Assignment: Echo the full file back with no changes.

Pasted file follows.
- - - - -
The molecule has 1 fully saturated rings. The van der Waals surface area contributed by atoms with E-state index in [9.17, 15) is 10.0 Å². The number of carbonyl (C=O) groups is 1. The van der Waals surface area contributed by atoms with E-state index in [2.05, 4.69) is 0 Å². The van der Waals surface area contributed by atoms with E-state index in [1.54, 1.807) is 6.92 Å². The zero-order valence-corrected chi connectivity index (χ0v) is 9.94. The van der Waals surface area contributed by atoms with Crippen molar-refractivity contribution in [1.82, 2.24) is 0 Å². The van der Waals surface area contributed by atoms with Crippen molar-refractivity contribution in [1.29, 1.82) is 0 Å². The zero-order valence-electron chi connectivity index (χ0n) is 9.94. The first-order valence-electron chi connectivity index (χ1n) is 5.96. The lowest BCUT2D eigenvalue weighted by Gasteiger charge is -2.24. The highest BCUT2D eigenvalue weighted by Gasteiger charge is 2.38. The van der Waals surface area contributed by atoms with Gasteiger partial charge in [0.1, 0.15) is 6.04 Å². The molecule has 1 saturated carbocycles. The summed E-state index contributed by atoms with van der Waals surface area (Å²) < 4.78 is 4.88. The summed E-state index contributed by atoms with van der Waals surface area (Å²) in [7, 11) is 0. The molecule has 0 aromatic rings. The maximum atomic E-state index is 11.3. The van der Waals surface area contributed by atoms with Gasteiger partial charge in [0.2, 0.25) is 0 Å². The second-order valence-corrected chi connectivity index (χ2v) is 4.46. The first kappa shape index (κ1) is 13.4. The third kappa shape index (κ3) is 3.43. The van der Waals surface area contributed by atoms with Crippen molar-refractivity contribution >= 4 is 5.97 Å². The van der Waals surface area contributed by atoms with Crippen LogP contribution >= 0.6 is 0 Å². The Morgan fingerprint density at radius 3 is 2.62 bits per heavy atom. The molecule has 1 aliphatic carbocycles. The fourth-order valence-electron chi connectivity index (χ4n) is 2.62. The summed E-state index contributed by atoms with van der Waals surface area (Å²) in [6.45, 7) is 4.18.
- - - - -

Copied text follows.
The molecule has 1 fully saturated rings. The van der Waals surface area contributed by atoms with E-state index in [9.17, 15) is 10.0 Å². The number of carbonyl (C=O) groups is 1. The van der Waals surface area contributed by atoms with E-state index in [2.05, 4.69) is 0 Å². The van der Waals surface area contributed by atoms with E-state index in [1.54, 1.807) is 6.92 Å². The zero-order valence-corrected chi connectivity index (χ0v) is 9.94. The van der Waals surface area contributed by atoms with Crippen molar-refractivity contribution in [1.82, 2.24) is 0 Å². The van der Waals surface area contributed by atoms with Crippen molar-refractivity contribution in [1.29, 1.82) is 0 Å². The zero-order valence-electron chi connectivity index (χ0n) is 9.94. The first-order valence-electron chi connectivity index (χ1n) is 5.96. The lowest BCUT2D eigenvalue weighted by Gasteiger charge is -2.24. The highest BCUT2D eigenvalue weighted by Gasteiger charge is 2.38. The van der Waals surface area contributed by atoms with Gasteiger partial charge in [0.1, 0.15) is 6.04 Å². The molecule has 1 saturated carbocycles. The summed E-state index contributed by atoms with van der Waals surface area (Å²) < 4.78 is 4.88. The summed E-state index contributed by atoms with van der Waals surface area (Å²) in [7, 11) is 0. The molecule has 0 aromatic rings. The maximum atomic E-state index is 11.3. The van der Waals surface area contributed by atoms with Gasteiger partial charge in [0.2, 0.25) is 0 Å². The second-order valence-corrected chi connectivity index (χ2v) is 4.46. The first kappa shape index (κ1) is 13.4. The third kappa shape index (κ3) is 3.43. The van der Waals surface area contributed by atoms with Crippen molar-refractivity contribution >= 4 is 5.97 Å². The van der Waals surface area contributed by atoms with Crippen LogP contribution >= 0.6 is 0 Å². The Morgan fingerprint density at radius 3 is 2.62 bits per heavy atom. The molecule has 1 aliphatic carbocycles. The fourth-order valence-electron chi connectivity index (χ4n) is 2.62. The summed E-state index contributed by atoms with van der Waals surface area (Å²) in [6.45, 7) is 4.18.